The Passover holiday starts this evening, and children in Jewish households around the world will be preparing for a traditional rite of passage in reciting the Four Questions to their elders. Investors watching the two month-long rally in equity markets may well have a question of their own: Why is this rally different from all other breakout rallies since the S&P 500 reached an all-time high of 2130 nearly one year ago, in May 2015? To put it a different way, is there anything plausible to suggest a sustained move above a fiercely resistant valuation ceiling? After the three year-plus multiple expansion rally topped out last year there have been five upside breakout attempts that have fallen short, including the current one thus far. The chart below illustrates this topping-out effect.
Tiptoeing Over the Low Bar
Much of the current focus is, rightfully, on first quarter earnings. There are two ways to interpret the results that have come in so far (about 27 percent of all S&P 500 companies have reported Q1 earnings as of today). The first is the expectations game: a number of firms thus far have managed to clear an exceedingly low expectations bar. Back in December, the consensus among analysts was that earnings per share growth would be more or less flat for the first quarter. Today, the same analysts expect Q1 EPS to decline by nine percent from their levels one year ago, when all is said and done. So all that a company has to do in order to give the market an “upside surprise” is to report earnings slightly higher than these sharply reduced expectations.
We have seen this reduced-expectations narrative play out among early reports in the financial and metals & mining sectors, two of the more beaten-down industry groups of late. For example the market takeaway from JPMorgan Chase, which led off earnings for the major banks last week, could be summed up thus: “bad, but could have been worse.” Bank stocks rallied sharply following the JPMorgan release, and were no less giddy a week later when Goldman Sachs reported a decline of 56 percent in net income from the period one year ago. If bad news is not awful news it must be good news, the convoluted logic seems to go.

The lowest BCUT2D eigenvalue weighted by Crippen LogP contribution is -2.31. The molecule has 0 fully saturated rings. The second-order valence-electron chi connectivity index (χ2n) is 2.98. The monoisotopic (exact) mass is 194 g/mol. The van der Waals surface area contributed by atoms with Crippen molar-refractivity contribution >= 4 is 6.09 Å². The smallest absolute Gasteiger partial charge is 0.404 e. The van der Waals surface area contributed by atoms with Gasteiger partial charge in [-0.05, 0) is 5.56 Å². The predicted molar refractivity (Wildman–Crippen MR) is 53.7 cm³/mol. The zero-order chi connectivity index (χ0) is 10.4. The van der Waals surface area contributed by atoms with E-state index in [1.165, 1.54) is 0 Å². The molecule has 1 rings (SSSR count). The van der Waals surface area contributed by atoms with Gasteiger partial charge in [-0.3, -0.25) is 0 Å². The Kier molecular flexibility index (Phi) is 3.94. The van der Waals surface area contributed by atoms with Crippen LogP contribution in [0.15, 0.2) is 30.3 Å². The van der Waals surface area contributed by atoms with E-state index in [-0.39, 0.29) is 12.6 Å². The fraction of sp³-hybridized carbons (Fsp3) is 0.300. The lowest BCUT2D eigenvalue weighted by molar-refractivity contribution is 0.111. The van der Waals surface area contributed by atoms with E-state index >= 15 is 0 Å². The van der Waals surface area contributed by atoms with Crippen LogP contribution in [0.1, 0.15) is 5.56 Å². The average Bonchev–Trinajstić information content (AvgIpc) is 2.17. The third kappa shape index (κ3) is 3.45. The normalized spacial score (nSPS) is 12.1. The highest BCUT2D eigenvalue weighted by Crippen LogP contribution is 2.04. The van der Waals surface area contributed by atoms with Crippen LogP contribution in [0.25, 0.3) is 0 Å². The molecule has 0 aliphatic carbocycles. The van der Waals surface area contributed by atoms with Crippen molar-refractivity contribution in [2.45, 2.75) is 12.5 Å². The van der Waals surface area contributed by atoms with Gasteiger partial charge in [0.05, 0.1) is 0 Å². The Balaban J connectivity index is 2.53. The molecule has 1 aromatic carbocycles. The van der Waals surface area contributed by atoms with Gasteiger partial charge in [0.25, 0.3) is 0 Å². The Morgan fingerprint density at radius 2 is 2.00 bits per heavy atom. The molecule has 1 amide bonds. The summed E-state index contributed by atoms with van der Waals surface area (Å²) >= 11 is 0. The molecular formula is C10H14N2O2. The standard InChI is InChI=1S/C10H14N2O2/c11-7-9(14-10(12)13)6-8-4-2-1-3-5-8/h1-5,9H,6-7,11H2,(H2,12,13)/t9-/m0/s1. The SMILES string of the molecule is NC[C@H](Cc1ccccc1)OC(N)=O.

Math Is Still Math
The second way to interpret Q1 earnings results is to ignore the Kabuki-like theatrics of the expectations game and point out that, however you want to frame the context, low earnings are still low earnings. Stocks are therefore still expensive. At the beginning of 2012 the ratio of the S&P 500 price index to average earnings per share for the last twelve months (LTM P/E) was 12.4 times. Investors would pay $12.40 for each dollar of average per share earnings. Over the subsequent three and a half years the LTM P/E ratio jumped from 12.4 times to 18.1 times – a “multiple expansion” rally where prices grow faster than earnings.
Today, despite two market corrections of more than 10 percent and the repeated failure to regain last year’s high water mark, the S&P 500 is as expensive as it was a year ago. It is more expensive than it ever was at the peak of the previous bull market of 2003-07. It is even dearer on a price-to-sales (P/S) basis; the current LTM P/S ratio of 1.8 times is the highest this ratio has been since the immediate aftermath of the late-1990s tech bubble.
Animal Spirits, to a Point
The fact that the market remains expensive does not necessarily preclude a breakout to the upside into new record high territory. Stranger things have happened; asset markets are the stomping grounds of John Maynard Keynes’ “animal spirits” far more than they are the purview of the fictitious rational actors of economics textbooks. The vague but often telling indicator of investor sentiment seems tilted to the upside. The question, though, is how sustainable a strong upside breakout would be in the absence of improvement in corporate earnings prospects.
We are unlikely to see the earnings math for Q1 make much of a compelling growth case. It remains to be seen whether some of the headwinds that have clipped sales and earnings prospects of late will abate further into the year – perhaps driven by a softer US dollar and a demand pickup in key consumer markets. Until then, we tend to believe that this rally is not much different from the four post-high rallies which preceded it, and that it would be a good idea to keep one’s animal spirits in check. Not in a defensive crouch, but in check.